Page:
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by Peter Murphy
No Exit, February 2013
320 pages
7.99 GBP
ISBN: 1842436686

Buy in the UK | Buy in Canada

In 1960 Cambridge, drunken hooliganism results in a death; the student primarily responsible, Clive Overton, escapes prosecution, but his father Miles sends him abroad and denies further contact. The action then moves to Bernard Wesley's QC's chambers in London two years later. Gaskell, a young barrister, agrees to act for an old girlfriend in a divorce case and against all the rules starts an affair with her. This becomes known to her husband's solicitor and barrister, Miles Overton, who exploits the situation to his client's advantage. Wesley must finesse the interests of various parties to extricate Gaskell and his chambers from exposure to scandal and ruin.

Any story featuring mid-twentieth century barristers has to bear comparison with a very strong forerunner: Rumpole. Henry Cecil also fished in these waters, but John Mortimer set a standard which is hard to match. Peter Murphy in A HIGHER DUTY does however weave a more complex plot, enabling him to sustain a full-length novel. This works well enough, although some of the characters portrayed are not altogether convincing. Clive starts off as a thoroughly horrible bully; the shock of his ouster might be expected to produce some reform but it is a surprise to find him quite so saintly thereafter. Likewise his father, a disciplinarian who provokes his wife's suicide and glories in the discomfiture of his professional opponents, becomes mild-mannered and easily manipulated when reconciliation with Clive is offered.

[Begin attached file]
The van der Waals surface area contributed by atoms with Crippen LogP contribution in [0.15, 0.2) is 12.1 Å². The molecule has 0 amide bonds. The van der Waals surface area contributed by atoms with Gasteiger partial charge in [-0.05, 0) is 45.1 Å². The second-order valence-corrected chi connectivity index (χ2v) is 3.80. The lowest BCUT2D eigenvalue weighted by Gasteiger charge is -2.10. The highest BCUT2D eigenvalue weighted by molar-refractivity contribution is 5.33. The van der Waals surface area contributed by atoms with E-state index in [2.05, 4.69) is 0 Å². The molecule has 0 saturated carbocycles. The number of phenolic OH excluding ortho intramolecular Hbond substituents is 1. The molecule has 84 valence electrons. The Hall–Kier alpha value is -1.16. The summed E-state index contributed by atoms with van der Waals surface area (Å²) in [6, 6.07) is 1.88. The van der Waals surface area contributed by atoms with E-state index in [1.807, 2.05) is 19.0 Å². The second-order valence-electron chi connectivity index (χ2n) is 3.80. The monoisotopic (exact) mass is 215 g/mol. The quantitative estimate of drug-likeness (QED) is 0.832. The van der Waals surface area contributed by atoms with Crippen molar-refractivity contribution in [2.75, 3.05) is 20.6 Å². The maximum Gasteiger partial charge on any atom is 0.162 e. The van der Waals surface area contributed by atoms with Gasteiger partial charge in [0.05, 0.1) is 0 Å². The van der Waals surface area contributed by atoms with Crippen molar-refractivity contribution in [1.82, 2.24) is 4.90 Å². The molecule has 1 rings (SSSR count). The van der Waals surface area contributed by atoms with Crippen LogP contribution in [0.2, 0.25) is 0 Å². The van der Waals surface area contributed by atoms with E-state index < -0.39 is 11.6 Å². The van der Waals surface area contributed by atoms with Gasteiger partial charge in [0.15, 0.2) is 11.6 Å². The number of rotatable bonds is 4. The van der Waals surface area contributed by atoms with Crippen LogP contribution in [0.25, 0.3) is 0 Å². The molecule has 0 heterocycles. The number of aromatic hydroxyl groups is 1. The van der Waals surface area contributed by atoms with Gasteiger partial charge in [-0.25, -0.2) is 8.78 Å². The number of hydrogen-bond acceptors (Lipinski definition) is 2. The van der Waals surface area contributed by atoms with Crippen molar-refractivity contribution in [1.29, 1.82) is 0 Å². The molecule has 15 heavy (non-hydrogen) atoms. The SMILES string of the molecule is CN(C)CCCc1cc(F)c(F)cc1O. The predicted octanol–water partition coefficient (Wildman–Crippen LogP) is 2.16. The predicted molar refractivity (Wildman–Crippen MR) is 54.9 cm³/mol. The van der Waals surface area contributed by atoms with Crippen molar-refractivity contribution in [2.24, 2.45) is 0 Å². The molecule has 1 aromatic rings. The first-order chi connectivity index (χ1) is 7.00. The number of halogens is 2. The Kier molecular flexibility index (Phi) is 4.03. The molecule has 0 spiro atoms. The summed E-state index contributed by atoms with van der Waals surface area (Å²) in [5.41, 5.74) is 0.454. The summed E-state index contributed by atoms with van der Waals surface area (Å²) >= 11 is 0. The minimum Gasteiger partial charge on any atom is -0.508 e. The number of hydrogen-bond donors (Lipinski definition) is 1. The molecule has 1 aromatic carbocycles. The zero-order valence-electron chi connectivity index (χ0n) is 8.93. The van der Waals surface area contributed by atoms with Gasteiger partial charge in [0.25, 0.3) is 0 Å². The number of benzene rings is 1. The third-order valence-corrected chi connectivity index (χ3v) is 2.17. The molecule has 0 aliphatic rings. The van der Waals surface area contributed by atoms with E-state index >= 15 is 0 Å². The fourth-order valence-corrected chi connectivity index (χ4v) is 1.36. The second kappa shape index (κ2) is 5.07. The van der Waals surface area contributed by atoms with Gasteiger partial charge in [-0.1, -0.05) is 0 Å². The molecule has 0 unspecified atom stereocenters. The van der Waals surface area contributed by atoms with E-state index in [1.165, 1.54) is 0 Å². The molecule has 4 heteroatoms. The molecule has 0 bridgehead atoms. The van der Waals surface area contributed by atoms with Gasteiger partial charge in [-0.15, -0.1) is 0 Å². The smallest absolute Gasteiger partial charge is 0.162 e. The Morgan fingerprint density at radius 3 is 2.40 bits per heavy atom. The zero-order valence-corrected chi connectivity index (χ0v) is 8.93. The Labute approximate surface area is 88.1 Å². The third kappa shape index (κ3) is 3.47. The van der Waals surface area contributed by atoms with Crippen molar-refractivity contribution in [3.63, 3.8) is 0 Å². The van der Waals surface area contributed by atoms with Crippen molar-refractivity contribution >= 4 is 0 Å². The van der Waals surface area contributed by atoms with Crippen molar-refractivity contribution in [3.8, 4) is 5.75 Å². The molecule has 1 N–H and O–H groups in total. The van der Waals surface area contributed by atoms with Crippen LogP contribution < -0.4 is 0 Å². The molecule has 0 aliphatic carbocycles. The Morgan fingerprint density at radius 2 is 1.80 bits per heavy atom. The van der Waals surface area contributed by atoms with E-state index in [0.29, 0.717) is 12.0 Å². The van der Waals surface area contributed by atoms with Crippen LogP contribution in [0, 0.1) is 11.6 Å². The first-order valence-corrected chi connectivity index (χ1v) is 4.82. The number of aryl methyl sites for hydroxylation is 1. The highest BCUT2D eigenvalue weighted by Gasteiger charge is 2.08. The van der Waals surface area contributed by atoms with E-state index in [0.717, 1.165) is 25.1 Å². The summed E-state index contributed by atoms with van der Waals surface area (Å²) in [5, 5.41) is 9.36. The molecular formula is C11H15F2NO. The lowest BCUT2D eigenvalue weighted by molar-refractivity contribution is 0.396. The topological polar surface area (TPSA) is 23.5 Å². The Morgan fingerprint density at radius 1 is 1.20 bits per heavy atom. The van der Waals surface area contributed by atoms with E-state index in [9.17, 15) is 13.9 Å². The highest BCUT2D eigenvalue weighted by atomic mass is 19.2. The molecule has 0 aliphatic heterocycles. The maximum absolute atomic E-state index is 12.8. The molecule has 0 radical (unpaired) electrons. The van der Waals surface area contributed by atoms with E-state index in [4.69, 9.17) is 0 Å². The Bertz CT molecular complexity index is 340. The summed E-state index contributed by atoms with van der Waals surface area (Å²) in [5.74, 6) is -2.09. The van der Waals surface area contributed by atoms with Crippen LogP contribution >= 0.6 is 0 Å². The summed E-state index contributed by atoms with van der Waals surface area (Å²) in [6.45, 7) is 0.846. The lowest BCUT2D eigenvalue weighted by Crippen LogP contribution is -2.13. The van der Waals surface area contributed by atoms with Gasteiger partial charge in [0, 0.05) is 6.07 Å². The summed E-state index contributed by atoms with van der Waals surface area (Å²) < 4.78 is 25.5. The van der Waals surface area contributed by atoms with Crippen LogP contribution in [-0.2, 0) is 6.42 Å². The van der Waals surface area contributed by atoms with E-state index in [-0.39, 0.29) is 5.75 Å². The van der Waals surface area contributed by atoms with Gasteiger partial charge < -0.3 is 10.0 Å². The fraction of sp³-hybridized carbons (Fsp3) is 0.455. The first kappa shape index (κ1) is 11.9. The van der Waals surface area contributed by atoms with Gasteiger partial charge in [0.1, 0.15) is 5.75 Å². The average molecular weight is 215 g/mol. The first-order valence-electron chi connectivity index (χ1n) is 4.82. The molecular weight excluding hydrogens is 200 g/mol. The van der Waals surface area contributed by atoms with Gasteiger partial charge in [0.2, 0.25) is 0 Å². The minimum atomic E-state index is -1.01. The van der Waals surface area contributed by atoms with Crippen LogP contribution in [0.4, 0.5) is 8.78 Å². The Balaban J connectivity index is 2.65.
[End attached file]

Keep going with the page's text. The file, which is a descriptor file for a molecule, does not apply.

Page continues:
What some may find fascinating is the re-creation of a time and class consciousness which fifty years on would be hard to credit, if you hadn't lived through it. That women and Jews should suffer such discrimination seems incredible: the book has no blacks or overt homosexuals, who would have stood no chance at the bar at all. The casual assumption of superiority by the middle-classes portrayed here makes one cringe: that a skilled artisan should turn out to be a drunkard and a wife-beater is taken as only to be expected. The ease with which the old-boy network can be brought into use to ensure an 'appropriate' outcome, viz. one where the system can be manipulated to ensure a 'good chap' evades his just deserts, is quite breathtaking.

Whether this portrait is a fair one may be arguable, but certainly one needs to make a generous allowance for the times as depicted here to find the leading characters sympathetic. However, if you are unbothered about the upper middle-class smugly basking in their sense of superiority and enjoy a tale of political machinations in the legal profession, A HIGHER DUTY may be for you.

Chris Roberts is a retired manager of shopping centres in Hong Kong, and now lives in Bristol, primarily reading.

Reviewed by Chris Roberts, January 2013

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